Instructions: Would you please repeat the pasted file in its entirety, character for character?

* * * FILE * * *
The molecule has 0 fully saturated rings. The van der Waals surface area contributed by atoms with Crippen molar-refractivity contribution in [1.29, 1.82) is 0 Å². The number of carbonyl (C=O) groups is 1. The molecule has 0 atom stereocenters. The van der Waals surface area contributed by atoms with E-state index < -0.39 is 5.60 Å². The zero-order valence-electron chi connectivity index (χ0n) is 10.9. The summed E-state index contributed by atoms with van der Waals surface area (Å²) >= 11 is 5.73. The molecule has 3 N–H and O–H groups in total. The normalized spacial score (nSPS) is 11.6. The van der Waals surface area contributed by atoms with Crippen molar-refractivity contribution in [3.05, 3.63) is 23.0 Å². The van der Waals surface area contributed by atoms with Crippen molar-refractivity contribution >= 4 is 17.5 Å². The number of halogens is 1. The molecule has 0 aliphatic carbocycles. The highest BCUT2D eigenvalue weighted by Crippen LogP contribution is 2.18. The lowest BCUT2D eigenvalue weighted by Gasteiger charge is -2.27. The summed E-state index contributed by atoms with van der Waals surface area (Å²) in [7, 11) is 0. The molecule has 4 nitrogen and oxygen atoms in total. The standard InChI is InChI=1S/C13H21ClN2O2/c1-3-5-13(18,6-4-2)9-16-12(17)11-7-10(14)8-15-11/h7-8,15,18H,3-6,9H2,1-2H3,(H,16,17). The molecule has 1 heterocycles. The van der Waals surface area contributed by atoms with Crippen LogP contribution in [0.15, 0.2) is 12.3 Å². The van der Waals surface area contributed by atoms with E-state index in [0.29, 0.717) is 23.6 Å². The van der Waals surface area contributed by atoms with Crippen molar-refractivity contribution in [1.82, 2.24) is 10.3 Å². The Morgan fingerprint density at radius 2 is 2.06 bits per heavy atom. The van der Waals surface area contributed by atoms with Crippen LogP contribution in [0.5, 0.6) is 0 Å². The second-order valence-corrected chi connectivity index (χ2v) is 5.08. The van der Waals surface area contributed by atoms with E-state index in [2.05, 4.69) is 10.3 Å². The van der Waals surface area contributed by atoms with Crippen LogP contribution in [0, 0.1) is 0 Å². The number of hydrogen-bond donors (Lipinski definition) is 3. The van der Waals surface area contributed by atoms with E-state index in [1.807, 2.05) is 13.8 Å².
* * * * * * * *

The molecule has 0 fully saturated rings. The van der Waals surface area contributed by atoms with Crippen molar-refractivity contribution in [1.29, 1.82) is 0 Å². The number of carbonyl (C=O) groups is 1. The molecule has 0 atom stereocenters. The van der Waals surface area contributed by atoms with E-state index < -0.39 is 5.60 Å². The zero-order valence-electron chi connectivity index (χ0n) is 10.9. The summed E-state index contributed by atoms with van der Waals surface area (Å²) >= 11 is 5.73. The molecule has 3 N–H and O–H groups in total. The normalized spacial score (nSPS) is 11.6. The van der Waals surface area contributed by atoms with Crippen molar-refractivity contribution in [3.05, 3.63) is 23.0 Å². The van der Waals surface area contributed by atoms with Crippen molar-refractivity contribution >= 4 is 17.5 Å². The number of halogens is 1. The molecule has 0 aliphatic carbocycles. The highest BCUT2D eigenvalue weighted by Crippen LogP contribution is 2.18. The lowest BCUT2D eigenvalue weighted by Gasteiger charge is -2.27. The summed E-state index contributed by atoms with van der Waals surface area (Å²) in [7, 11) is 0. The molecule has 4 nitrogen and oxygen atoms in total. The standard InChI is InChI=1S/C13H21ClN2O2/c1-3-5-13(18,6-4-2)9-16-12(17)11-7-10(14)8-15-11/h7-8,15,18H,3-6,9H2,1-2H3,(H,16,17). The molecule has 1 heterocycles. The van der Waals surface area contributed by atoms with Crippen LogP contribution in [0.15, 0.2) is 12.3 Å². The van der Waals surface area contributed by atoms with E-state index in [0.29, 0.717) is 23.6 Å². The van der Waals surface area contributed by atoms with Crippen molar-refractivity contribution in [1.82, 2.24) is 10.3 Å². The Morgan fingerprint density at radius 2 is 2.06 bits per heavy atom. The van der Waals surface area contributed by atoms with Crippen LogP contribution in [0.5, 0.6) is 0 Å². The second-order valence-corrected chi connectivity index (χ2v) is 5.08. The van der Waals surface area contributed by atoms with E-state index in [2.05, 4.69) is 10.3 Å². The van der Waals surface area contributed by atoms with Crippen LogP contribution in [0, 0.1) is 0 Å². The number of hydrogen-bond donors (Lipinski definition) is 3. The van der Waals surface area contributed by atoms with E-state index in [1.807, 2.05) is 13.8 Å².